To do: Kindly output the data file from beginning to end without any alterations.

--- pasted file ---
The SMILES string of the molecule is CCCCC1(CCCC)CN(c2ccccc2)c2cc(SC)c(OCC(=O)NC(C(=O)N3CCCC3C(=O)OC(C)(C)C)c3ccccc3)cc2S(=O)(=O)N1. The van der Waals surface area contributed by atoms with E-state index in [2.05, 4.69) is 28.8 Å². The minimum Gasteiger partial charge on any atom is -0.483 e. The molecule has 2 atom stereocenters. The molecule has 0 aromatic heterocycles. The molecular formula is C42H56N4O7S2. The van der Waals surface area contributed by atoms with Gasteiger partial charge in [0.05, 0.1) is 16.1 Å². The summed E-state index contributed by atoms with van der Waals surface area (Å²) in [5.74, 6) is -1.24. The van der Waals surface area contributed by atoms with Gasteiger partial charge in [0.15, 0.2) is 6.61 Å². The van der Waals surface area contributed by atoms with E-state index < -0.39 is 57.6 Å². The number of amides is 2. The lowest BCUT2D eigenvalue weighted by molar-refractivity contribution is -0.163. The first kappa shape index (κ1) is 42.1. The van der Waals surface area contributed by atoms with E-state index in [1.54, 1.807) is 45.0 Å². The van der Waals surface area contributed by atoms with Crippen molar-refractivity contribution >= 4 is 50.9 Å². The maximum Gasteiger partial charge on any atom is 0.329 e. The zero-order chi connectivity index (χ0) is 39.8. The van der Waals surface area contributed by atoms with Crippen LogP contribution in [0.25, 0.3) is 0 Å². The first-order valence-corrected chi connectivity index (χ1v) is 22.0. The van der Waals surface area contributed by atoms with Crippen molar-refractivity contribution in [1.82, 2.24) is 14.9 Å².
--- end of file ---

The SMILES string of the molecule is CCCCC1(CCCC)CN(c2ccccc2)c2cc(SC)c(OCC(=O)NC(C(=O)N3CCCC3C(=O)OC(C)(C)C)c3ccccc3)cc2S(=O)(=O)N1. The van der Waals surface area contributed by atoms with E-state index in [2.05, 4.69) is 28.8 Å². The minimum Gasteiger partial charge on any atom is -0.483 e. The molecule has 2 atom stereocenters. The molecule has 0 aromatic heterocycles. The molecular formula is C42H56N4O7S2. The van der Waals surface area contributed by atoms with Gasteiger partial charge in [0.05, 0.1) is 16.1 Å². The summed E-state index contributed by atoms with van der Waals surface area (Å²) in [5.74, 6) is -1.24. The van der Waals surface area contributed by atoms with Gasteiger partial charge in [0.15, 0.2) is 6.61 Å². The van der Waals surface area contributed by atoms with E-state index < -0.39 is 57.6 Å². The number of amides is 2. The lowest BCUT2D eigenvalue weighted by molar-refractivity contribution is -0.163. The first kappa shape index (κ1) is 42.1. The van der Waals surface area contributed by atoms with E-state index in [1.54, 1.807) is 45.0 Å². The van der Waals surface area contributed by atoms with Crippen molar-refractivity contribution >= 4 is 50.9 Å². The maximum Gasteiger partial charge on any atom is 0.329 e. The zero-order chi connectivity index (χ0) is 39.8. The van der Waals surface area contributed by atoms with Crippen LogP contribution in [0.25, 0.3) is 0 Å². The first-order valence-corrected chi connectivity index (χ1v) is 22.0. The van der Waals surface area contributed by atoms with Crippen molar-refractivity contribution in [1.82, 2.24) is 14.9 Å².